Summary (Masterplots, Fourth Edition)
“The Far Field” is the fifth poem in “North American Sequence,” which contains six long poems in all and opens Theodore Roethke’s last book, The Far Field (1964). Therefore, although “The Far Field” is a distinct poem, it must be viewed in the larger poetic context to appreciate its significance. The six poems of this sequence are written in free verse. Roethke expands and contracts the lengths of the lines as though on a journey that requires quick turns, frequent pauses, and long and short strides. The central theme of the work—the individual’s quest for spiritual fulfillment—is reflected in the poem’s rhythms and structures. The lines lengthen to coincide with the poet’s desire to flow like water and to move with a flurry of leaves. The natural world the poet explores and whose center he seeks is portrayed in catalogs of images that depict experiences whose “deep center” becomes his ultimate goal. The poet journeys in search of a self that is at one with the natural world.
In “The Longing,” the first poem in the sequence, the poet finds himself in a world that paralyzes the soul and reduces the individual to a creature who stares through empty eyes. This world fills the poet’s soul with disgust, even despair. He longs to escape it at the same time that aspects of nature offer him a felicity that sets his soul in motion. The first of his revelations comes to him: “The rose exceeds, the rose exceeds us all.” His quest commences: He wants to become like the rose, freed from the emptiness in which the spirit is mired. To do so, he must retreat from the stifling miasma of civilization and rediscover the fresh, vigorous joy of childhood and the expansive energy of the natural world, which is symbolized by flowers in bloom.
He does not wish to escape from the world of the senses. Rather, he longs to escape into it, for the senses are the means by which he can be part of the natural world. Nature is both an experience of the senses and a place where the spiritual and the physical intersect. This initial poem ends on the poet’s deliberate commitment to go on a journey. He will take on the nature of the Native American, become an explorer: “Old men should be explorers?/ I’ll be an Indian./ Iroquois.” Ironically, the movement forward begins with an imaginative retreat into the past.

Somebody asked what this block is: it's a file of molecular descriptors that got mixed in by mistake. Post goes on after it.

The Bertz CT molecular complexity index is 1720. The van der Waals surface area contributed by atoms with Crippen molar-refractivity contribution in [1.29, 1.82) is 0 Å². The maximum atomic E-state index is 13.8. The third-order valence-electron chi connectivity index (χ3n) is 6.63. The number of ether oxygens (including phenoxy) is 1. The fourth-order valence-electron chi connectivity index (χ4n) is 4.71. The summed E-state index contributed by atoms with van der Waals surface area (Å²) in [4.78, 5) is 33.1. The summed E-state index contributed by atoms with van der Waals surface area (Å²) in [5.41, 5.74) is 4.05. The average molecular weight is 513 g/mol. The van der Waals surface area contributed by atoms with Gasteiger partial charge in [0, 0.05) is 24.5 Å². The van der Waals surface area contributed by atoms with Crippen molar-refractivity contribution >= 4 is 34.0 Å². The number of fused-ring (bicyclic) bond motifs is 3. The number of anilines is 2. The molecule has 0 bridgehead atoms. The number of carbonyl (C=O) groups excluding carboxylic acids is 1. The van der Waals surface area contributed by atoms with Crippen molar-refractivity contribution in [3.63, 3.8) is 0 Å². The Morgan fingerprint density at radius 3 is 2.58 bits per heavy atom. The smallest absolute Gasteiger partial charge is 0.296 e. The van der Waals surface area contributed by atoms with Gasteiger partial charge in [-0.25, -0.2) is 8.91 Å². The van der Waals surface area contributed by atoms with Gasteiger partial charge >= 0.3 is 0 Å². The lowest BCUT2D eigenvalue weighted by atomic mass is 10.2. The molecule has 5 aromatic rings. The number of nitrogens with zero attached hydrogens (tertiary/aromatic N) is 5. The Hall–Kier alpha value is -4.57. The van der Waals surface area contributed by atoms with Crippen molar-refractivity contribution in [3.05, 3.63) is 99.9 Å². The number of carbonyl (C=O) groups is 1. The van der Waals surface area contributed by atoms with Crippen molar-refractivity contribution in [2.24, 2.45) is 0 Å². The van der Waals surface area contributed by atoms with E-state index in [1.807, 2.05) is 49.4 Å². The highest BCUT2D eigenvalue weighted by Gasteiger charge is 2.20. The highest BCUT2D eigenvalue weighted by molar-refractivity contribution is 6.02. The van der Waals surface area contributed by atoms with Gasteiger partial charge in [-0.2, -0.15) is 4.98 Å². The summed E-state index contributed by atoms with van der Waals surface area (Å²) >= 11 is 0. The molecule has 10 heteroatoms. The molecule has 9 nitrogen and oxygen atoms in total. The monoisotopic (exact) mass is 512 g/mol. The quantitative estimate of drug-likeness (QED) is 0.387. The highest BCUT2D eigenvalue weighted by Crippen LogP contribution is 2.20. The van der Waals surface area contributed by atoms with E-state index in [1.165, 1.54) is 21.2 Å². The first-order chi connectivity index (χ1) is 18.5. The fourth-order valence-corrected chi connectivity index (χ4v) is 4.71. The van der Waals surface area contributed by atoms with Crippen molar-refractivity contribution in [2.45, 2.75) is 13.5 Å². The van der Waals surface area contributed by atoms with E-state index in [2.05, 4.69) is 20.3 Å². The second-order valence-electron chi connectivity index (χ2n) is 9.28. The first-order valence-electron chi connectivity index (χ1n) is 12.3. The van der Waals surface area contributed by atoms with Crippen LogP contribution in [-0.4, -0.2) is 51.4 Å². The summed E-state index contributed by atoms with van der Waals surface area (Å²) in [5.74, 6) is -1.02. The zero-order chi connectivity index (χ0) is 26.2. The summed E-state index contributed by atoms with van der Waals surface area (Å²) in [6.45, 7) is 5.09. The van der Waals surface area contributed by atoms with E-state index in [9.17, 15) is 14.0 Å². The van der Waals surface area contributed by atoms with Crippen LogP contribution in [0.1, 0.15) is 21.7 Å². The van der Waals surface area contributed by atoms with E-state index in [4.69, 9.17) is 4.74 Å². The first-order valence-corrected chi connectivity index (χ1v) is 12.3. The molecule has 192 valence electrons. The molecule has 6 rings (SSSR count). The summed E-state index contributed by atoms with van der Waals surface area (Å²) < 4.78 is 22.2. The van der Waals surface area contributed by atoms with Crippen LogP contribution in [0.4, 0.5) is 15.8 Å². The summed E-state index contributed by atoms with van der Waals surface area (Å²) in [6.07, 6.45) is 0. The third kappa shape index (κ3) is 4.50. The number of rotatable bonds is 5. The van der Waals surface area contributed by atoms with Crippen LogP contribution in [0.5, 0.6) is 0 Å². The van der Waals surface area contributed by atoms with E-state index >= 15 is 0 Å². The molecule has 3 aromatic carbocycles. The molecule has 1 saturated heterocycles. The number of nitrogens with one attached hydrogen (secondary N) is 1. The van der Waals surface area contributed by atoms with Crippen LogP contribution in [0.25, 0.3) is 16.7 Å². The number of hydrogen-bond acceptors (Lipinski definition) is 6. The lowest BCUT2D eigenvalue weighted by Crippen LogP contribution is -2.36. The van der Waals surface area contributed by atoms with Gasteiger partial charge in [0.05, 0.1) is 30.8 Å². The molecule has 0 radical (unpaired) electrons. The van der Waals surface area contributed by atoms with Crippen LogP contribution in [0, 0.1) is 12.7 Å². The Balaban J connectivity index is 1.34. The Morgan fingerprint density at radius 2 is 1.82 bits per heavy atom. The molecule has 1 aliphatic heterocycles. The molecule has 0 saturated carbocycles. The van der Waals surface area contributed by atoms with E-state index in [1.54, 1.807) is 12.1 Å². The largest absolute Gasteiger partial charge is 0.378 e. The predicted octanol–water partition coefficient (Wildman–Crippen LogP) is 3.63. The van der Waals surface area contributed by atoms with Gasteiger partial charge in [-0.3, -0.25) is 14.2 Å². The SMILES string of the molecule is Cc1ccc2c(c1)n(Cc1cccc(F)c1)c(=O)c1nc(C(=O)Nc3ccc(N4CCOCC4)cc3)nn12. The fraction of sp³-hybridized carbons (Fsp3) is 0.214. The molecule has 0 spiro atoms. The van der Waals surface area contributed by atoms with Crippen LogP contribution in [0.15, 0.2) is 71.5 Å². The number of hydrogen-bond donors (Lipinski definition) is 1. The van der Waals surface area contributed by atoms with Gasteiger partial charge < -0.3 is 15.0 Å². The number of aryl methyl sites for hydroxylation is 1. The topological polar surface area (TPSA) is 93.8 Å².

The second poem in the sequence, “Meditation at Oyster River,” finds the poet on a rock by a river. The sounds, the sights of undulant waves, dew, salt-soaked wood, fish, snake, bird—he would be with them all. There, flesh and spirit merge, and he discovers a spiritual repose. His experience is that of one just born, yet he has not lost his fear. In sleep he is afraid, and he sees Death’s face rise. The river, symbol of the birth of experience and of the onward flow of his exploration, envelops him with the rhythms of the newborn. The rhythms of morning and of a world that is the “cradle of all that is” bring him a peace otherwise unattainable. As night comes on and the moon rises, he discovers the pervasive nature of light, how it illuminates all within and without.
The title of the third poem in the sequence, “Journey to the Interior,” tells where the poet is heading both geographically and psychologically. The opening line ironically speaks of that journey as a journey out of oneself. He must leave some aspect of himself behind as he journeys inward.
He remembers racing along a gravel road, stopping at an old bridge, and discovering that the world all around him is filled with debris, death, and decay. The vision blurs into an awareness of a larger journey, that of the spirit that takes him out of time. In the final section of this poem, the soul observes, the world flows, and in the suspended moment, the poet’s senses take on a keenness that enables him to know the heart of the sun and to hear a song in the leaves. He...
(The entire section is 1604 words.)
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